Don’t Toss That Stale Vino: Make Vinegar Instead!

While I realize that the idea of leftover wine is foreign to many of us, it does happen.

And for those instances when an open bottle of vino doesn’t get finished, a great option is to make your own vinegar.

Don't Toss That Stale Vino |

Finding a nice, full-flavored wine vinegar in the supermarket can be difficult, as they often have bland and acidic flavors due to quick production. And the ones found in specialty food stores are usually expensive.

For a taste and fragrance that’s clean, sparkling, and fresh, it’s hard to beat a homemade batch.

Easy to make and inexpensive, crafting your own is also a lot of fun.

How it Works

According to Brian Clegg at the Royal Society of Chemistry, creating vinegar is a simple process.

Once a bottle of wine has been opened and exposed to the atmosphere, the alcohol (ethanol) interacts with the naturally occurring bacteria found in the air (acetobacter), and is converted into acetic acid. And in a relatively short time, the taste will begin to sour.

But, in order for the wine to successfully morph into a useable vinegar, it needs a live starter component, or a cultured acetobacter bacteria which is known as the “mother of vinegar” (MOV) like in what you would find in store-bought raw apple cider vinegar, for instance.

Wine Vinegar with the Mother |
White wine vinegar with the “mother of vinegar,” or MOV.

MOV is cellulose that forms in unpasteurized brews. You’ll often find it at the bottom of bottles of balsamic, malt, or cider vinegars – it’s that mass of jelly-floggle goop. Though a bit odd looking, it’s perfectly natural and harmless.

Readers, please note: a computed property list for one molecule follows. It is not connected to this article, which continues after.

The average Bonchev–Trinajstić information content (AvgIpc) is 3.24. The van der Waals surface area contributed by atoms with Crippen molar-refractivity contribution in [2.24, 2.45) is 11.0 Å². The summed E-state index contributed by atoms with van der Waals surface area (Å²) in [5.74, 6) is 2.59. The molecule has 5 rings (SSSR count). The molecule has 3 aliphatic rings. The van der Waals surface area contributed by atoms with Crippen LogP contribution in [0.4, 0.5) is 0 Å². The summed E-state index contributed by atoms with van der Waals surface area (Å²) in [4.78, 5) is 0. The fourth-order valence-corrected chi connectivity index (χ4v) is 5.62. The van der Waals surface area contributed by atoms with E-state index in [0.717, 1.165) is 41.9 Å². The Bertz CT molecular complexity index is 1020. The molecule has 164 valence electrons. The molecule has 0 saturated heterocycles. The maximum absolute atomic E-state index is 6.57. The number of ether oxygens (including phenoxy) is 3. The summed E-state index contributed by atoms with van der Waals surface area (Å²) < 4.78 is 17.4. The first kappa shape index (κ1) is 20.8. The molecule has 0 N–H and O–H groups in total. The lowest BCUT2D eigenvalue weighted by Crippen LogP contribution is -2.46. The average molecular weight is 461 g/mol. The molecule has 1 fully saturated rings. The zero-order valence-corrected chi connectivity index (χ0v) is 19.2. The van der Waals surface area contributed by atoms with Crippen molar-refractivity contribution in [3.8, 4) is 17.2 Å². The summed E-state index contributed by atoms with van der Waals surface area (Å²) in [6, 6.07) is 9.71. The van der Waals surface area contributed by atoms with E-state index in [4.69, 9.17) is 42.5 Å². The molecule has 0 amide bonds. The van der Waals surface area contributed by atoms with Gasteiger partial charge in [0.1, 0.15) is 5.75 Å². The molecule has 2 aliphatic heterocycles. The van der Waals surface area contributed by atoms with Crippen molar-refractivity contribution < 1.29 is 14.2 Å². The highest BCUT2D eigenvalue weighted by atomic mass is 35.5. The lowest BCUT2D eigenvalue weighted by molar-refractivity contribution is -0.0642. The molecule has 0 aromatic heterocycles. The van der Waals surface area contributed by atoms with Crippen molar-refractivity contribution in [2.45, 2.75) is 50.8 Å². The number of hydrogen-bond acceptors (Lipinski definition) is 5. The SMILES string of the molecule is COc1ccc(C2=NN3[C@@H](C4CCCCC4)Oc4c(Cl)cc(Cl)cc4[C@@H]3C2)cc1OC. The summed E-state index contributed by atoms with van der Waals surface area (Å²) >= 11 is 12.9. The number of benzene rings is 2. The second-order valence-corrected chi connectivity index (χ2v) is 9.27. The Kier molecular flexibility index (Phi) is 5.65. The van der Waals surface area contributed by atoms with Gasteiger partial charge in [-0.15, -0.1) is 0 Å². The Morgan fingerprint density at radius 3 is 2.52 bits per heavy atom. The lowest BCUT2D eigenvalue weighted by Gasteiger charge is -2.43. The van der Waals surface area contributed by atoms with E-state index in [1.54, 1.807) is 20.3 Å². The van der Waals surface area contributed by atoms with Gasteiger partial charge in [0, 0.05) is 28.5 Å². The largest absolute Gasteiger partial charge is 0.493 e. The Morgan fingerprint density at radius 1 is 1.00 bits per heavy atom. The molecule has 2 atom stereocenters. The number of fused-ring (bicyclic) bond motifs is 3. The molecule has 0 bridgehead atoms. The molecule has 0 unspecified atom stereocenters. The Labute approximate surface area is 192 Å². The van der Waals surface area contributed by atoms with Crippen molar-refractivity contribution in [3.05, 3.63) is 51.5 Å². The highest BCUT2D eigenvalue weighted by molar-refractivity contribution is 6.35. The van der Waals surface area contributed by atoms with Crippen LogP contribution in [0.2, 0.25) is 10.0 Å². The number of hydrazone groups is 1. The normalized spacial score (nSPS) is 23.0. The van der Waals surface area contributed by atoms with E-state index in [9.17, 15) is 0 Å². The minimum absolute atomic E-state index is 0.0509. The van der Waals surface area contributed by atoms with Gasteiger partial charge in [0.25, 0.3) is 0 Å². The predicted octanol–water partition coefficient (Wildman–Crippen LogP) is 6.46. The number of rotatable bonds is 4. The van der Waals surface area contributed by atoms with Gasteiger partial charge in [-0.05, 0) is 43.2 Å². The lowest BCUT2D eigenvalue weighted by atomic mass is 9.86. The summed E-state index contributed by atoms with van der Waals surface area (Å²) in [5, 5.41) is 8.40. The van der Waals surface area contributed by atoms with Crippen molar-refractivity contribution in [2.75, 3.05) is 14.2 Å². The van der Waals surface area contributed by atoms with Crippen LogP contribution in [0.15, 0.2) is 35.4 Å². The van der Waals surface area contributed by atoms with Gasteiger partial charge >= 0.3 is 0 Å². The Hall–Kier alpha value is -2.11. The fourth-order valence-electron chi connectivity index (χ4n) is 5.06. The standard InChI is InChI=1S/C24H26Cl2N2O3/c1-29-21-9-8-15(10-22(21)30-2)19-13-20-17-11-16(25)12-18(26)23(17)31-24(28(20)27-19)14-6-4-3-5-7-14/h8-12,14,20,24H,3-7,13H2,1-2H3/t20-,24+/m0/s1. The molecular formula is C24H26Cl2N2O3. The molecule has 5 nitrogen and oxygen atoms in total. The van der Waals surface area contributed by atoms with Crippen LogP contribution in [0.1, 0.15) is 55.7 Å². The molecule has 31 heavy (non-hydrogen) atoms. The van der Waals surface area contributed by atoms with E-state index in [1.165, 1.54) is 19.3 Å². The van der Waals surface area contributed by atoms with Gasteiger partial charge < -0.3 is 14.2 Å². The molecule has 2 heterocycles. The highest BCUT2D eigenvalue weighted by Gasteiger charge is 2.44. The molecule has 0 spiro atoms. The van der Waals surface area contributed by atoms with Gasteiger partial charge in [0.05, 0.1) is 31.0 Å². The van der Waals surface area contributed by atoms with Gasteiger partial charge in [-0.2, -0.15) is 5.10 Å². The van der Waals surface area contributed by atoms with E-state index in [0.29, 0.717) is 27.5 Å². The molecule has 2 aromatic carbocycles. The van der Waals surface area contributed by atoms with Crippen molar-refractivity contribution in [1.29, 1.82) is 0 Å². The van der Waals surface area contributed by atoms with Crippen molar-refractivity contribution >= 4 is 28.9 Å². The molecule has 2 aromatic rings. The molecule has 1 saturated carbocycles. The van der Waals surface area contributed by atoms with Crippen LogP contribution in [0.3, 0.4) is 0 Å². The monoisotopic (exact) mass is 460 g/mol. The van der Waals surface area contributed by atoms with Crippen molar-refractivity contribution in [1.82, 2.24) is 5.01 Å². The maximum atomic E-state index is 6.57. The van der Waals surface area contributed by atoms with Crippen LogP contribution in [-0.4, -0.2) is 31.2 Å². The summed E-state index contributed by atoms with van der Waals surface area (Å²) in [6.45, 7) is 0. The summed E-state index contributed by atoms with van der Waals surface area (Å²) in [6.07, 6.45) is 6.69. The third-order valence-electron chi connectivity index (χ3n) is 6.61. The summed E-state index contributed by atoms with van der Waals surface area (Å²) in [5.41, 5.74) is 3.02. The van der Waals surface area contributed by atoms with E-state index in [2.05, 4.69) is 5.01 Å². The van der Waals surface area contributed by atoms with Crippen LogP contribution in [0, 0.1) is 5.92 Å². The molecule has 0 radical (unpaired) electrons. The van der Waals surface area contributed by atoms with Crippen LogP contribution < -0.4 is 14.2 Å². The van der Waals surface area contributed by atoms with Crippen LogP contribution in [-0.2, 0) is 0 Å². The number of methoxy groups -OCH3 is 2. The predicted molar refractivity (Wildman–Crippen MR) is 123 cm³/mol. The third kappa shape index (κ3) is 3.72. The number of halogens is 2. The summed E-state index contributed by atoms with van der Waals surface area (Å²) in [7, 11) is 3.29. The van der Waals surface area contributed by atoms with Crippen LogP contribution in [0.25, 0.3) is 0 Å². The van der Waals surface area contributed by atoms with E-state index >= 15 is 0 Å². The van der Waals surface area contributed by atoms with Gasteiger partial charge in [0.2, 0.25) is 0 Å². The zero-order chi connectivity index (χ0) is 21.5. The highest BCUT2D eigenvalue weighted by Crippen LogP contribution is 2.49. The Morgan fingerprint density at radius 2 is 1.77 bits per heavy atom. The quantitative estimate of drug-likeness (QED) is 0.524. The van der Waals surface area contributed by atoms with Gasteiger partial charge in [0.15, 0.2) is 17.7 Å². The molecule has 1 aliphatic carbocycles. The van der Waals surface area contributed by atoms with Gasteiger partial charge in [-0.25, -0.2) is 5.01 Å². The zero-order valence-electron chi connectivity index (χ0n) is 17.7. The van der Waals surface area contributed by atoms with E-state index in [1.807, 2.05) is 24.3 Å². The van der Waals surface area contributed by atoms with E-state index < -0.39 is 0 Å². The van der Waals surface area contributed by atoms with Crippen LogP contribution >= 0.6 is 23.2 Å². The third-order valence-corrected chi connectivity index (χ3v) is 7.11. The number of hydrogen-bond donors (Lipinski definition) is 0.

To make your own vinegar, you can introduce the necessary MOV by purchasing a tub of it at beer or wine making stores or online, or simply use raw, unpasteurized vinegar instead, which will contain the acetobacter bacteria.

Once the MOV is mixed with some wine, it needs to ferment in a warm, dark spot where it can breathe, as it needs access to the airborne bacteria.

After fermentation, you can strain and bottle your creation for immediate use, or allow it to mature in the bottles for a deep, mellow flavor.

Tools of the Trade

Here’s a list of the basic equipment you’ll need:

  • A large earthenware or glass crock, preferably with a spigot for easy bottling. Try to find one that will hold at least a gallon so you can make a large batch.
  • A piece of cheesecloth large enough to cover the crock, which allows it to breathe.
  • A large elastic band to secure the cheesecloth.
  • Sterilized bottles with airtight stoppers.
  • A funnel for bottling.
  • Some form of MOV, as outlined above.
  • Leftover wine, but from bottles only please! Don’t use the dregs left in glasses, for obvious reasons… that’s not the kind of bacteria that you’re going for!
  • A funnel for bottling.

Avoid using metal fermentation vessels as they’ll react with the acids and impart a metallic flavor, and plastic should be avoided as well, unless it is food grade and BPA free.

For a good read on making your own fermented products at home, pick up a copy of  “The Art of Fermentation” by Sandor Katz.

Taking the Necessary Steps

While most recipes you’ll find are pretty loose, a good rule of thumb is to use 2 parts red wine to 1 part vinegar.

  1. Add 1 cup of leftover wine to your crock.
  2. Add 3 tablespoons of vinegar along with the live starter or MOV. Or simply use raw, unpasteurized cider vinegar.
  3. Mix it all together, then cover with the cheesecloth and secure it in place with a rubber band.
  4. Over the next two weeks, add another 2 cups of wine twice a week, stirring well with each addition.
  5. Let your brew ferment for about 8-10 weeks, and when it tastes and smells like vinegar, it’s ready.